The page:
Lydia Conklin on Discarding the Conventions of Queer Storytelling
In Conversation with Jordan Kisner on Thresholds
This is Thresholds, a series of conversations with writers about experiences that completely turned them upside down, disoriented them in their lives, changed them, and changed how and why they wanted to write. Hosted by Jordan Kisner, author of the essay collection Thin Places, and brought to you by Lit Hub Radio.
In this episode, Jordan talks with Lydia Conklin about bucking the conventions of queer storytelling, how a childhood Oregon Trail reenactment led to one of the most memorable stories in Rainbow Rainbow, and the excitement of making big moves in life and art.
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From the episode:
Jordan Kisner: Given that this is a collection of stories with all queer protagonists all undergoing some form of transition moment, I’m curious if you have opinions about the way transition is written in queer literature, fictional or non-fictional. It feels like the transition is an important and often visited plot point in queer fiction one way or another. I’m curious if you have opinions about how it’s done, or goals about how you want to do it.
Lydia Conklin: That’s such a great question. I mean, one thing that had frustrated me with the past of queers and the media was this very stark tale of coming out. This one kind of journey which, when I encountered the journey of a trans person early on, I was like, Oh, that’s not me! Because it was always over and over this one story of certain interventions and realizations at certain moments that didn’t line up with my experience. I felt left out and like I couldn’t see myself. And then it felt like it took me longer to get to realizations about myself because of how things were portrayed in the media. hat may be the most common journey, and it’s obviously one that deserves to be told, but there just wasn’t enough diversity of experiences in that way.
And then also the story of coming out, say, for a queer person, is often told in this heroic way, and then you come out and all is fine, and the queer person kind of has to be morally untouchable and perfect, or else people are frustrated and like, Oh, this is a bad representation. I really wanted in this book to have the transitional moment be there, but be messy and have nuance and have people be doing it wrong and acting in disorganized ways and acting in regrettable ways.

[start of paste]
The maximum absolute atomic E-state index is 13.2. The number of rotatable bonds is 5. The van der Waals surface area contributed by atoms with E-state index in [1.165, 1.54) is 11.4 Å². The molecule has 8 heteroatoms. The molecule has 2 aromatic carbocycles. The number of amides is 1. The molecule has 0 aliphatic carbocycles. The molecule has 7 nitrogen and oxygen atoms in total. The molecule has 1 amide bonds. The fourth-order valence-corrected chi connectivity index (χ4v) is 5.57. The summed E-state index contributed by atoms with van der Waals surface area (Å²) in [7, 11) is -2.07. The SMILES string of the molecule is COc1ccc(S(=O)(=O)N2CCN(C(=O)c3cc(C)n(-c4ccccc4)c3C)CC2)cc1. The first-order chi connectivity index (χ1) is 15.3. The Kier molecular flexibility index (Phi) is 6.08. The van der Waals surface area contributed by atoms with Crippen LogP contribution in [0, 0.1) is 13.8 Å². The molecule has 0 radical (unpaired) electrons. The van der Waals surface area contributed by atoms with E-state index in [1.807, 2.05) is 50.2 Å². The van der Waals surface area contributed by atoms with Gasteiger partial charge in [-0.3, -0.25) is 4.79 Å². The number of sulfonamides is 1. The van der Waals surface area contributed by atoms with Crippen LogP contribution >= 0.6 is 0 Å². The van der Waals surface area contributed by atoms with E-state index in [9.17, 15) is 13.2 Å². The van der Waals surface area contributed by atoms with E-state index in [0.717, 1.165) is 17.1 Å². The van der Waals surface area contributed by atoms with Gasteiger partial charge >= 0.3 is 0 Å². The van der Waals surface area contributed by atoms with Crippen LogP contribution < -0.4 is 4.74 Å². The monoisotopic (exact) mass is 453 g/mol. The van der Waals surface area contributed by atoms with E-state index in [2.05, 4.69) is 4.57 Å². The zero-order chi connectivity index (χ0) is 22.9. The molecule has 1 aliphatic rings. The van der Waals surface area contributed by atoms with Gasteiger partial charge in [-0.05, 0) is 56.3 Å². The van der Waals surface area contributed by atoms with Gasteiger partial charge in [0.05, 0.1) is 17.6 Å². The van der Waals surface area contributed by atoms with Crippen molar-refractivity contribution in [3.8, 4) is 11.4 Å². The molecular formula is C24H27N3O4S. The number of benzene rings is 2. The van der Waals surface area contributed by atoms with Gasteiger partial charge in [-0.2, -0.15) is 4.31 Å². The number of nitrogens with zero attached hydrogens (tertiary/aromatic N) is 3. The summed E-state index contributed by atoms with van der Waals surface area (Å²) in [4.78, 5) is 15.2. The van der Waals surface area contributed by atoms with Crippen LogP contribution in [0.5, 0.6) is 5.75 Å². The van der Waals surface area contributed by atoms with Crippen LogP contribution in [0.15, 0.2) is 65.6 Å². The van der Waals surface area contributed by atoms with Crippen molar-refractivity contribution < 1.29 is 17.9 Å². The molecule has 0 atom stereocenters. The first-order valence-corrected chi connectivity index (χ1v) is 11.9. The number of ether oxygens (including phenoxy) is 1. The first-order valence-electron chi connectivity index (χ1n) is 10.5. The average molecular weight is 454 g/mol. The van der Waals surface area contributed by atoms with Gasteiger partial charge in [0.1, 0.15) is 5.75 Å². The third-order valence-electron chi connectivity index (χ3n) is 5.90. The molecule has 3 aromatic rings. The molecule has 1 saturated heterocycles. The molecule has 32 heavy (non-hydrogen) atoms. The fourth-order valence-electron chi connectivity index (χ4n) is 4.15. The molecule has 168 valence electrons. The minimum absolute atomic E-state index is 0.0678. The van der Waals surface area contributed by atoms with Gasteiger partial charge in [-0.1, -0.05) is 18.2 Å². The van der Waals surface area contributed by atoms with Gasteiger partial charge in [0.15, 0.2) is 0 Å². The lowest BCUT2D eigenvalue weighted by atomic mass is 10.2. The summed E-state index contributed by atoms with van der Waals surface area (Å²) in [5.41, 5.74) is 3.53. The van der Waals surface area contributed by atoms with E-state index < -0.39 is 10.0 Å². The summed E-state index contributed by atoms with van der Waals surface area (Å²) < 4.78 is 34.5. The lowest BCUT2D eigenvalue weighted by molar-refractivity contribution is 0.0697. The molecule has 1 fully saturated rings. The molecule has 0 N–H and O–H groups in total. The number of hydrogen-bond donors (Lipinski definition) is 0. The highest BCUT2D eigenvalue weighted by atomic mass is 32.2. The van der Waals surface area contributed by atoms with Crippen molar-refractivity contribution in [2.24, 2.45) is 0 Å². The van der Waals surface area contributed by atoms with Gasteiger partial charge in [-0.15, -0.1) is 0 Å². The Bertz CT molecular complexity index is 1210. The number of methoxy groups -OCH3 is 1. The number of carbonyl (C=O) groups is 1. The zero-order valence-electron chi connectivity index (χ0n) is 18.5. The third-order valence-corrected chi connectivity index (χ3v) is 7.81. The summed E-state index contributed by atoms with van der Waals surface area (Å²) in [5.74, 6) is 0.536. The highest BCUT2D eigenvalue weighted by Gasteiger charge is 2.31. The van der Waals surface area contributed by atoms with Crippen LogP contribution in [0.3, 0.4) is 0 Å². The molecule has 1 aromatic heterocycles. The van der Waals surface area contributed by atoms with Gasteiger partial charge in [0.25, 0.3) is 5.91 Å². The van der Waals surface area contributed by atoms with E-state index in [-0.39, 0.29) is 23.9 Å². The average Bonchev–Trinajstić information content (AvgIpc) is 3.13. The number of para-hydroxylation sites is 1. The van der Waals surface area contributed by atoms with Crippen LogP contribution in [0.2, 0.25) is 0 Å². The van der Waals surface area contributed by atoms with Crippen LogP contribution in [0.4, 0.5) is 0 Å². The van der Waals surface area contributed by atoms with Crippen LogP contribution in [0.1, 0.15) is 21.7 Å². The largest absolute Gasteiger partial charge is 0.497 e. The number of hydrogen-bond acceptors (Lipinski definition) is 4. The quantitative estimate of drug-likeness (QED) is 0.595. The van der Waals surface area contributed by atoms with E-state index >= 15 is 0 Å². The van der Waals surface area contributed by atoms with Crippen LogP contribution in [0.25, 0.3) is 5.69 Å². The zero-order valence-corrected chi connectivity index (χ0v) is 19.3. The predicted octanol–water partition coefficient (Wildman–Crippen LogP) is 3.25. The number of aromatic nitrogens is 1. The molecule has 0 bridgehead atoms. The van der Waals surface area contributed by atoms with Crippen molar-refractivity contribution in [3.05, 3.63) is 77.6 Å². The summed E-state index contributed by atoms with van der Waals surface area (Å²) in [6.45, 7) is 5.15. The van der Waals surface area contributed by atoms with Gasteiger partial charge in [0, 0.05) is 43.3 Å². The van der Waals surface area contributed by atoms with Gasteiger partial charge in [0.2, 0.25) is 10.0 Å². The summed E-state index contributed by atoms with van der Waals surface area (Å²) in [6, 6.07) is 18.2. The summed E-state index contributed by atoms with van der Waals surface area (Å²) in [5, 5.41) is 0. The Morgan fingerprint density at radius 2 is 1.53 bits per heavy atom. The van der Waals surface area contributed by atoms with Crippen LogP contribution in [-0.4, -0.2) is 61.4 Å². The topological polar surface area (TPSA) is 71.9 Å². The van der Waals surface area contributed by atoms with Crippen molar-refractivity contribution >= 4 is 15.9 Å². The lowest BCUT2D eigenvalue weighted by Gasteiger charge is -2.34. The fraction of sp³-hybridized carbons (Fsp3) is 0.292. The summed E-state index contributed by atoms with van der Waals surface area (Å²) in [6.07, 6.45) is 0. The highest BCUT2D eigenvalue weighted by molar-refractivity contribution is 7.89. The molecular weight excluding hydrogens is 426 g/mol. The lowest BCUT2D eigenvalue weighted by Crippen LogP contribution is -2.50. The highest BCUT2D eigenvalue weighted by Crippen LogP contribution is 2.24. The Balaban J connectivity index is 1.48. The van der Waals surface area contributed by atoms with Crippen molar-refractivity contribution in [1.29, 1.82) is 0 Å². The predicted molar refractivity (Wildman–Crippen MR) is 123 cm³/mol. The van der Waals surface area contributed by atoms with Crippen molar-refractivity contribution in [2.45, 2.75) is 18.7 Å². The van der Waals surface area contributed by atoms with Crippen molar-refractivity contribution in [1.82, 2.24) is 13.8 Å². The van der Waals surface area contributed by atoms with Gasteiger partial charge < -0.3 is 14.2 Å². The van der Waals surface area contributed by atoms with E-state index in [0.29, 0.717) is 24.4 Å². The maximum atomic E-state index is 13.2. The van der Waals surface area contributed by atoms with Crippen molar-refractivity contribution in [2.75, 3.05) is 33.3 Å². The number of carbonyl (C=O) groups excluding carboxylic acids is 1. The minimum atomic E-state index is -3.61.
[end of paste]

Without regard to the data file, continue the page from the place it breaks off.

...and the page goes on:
For example, at the end of “Laramie Time” there’s a moment which I won’t say, but Leigh does something that’s pretty bad and is going to have bad consequences for her relationships. But it’s a survival decision and it gets her out of this relationship that she’s been stuck in. It’s kind of the only thing she can manage to do to extricate herself from the situation. And that’s just a more realistic way that queer people act because we are walking around with all kinds of trauma, and the struggle is real. So it’s just not realistic to me that there’s this heroic, linear path of either transition or coming out, or that those are even the moments that are the only things that define a life. So that’s why the transition moment or the coming out moment is not the only—or even sometimes the main—trajectory of the character’s lives.
Jordan Kisner: Right. And sometimes the real moments of change or the pivotal moments are elsewhere in their lives or in their stories.
Lydia Conklin: Yeah, totally.
Lydia Conklin is an Assistant Professor of Fiction at Vanderbilt University. Previously they were the Helen Zell Visiting Professor in Fiction at the University of Michigan. They’ve received a Stegner Fellowship in Fiction at Stanford University, a Rona Jaffe Writer’s Award, three Pushcart Prizes, a grant from the Elizabeth George Foundation, a Creative & Performing Arts Fulbright to Poland, work-study and tuition scholarships from Bread Loaf, and fellowships from MacDowell, Yaddo, Djerassi, Hedgebrook, the James Merrill House, the Vermont Studio Center, VCCA, Millay, Jentel, Lighthouse Works, Brush Creek, the Santa Fe Art Institute, Caldera, the Sitka Center, and Harvard University, among others. They were the 2015-2017 Creative Writing Fellow in fiction at Emory University. Their fiction has appeared in Tin House, American Short Fiction, The Southern Review, The Gettysburg Review, and elsewhere, and is forthcoming from The Paris Review. They have drawn graphic fiction for Lenny Letter, Drunken Boat, and the Steppenwolf Theater in Chicago and cartoons for The New Yorker and Narrative Magazine. Their story collection, Rainbow Rainbow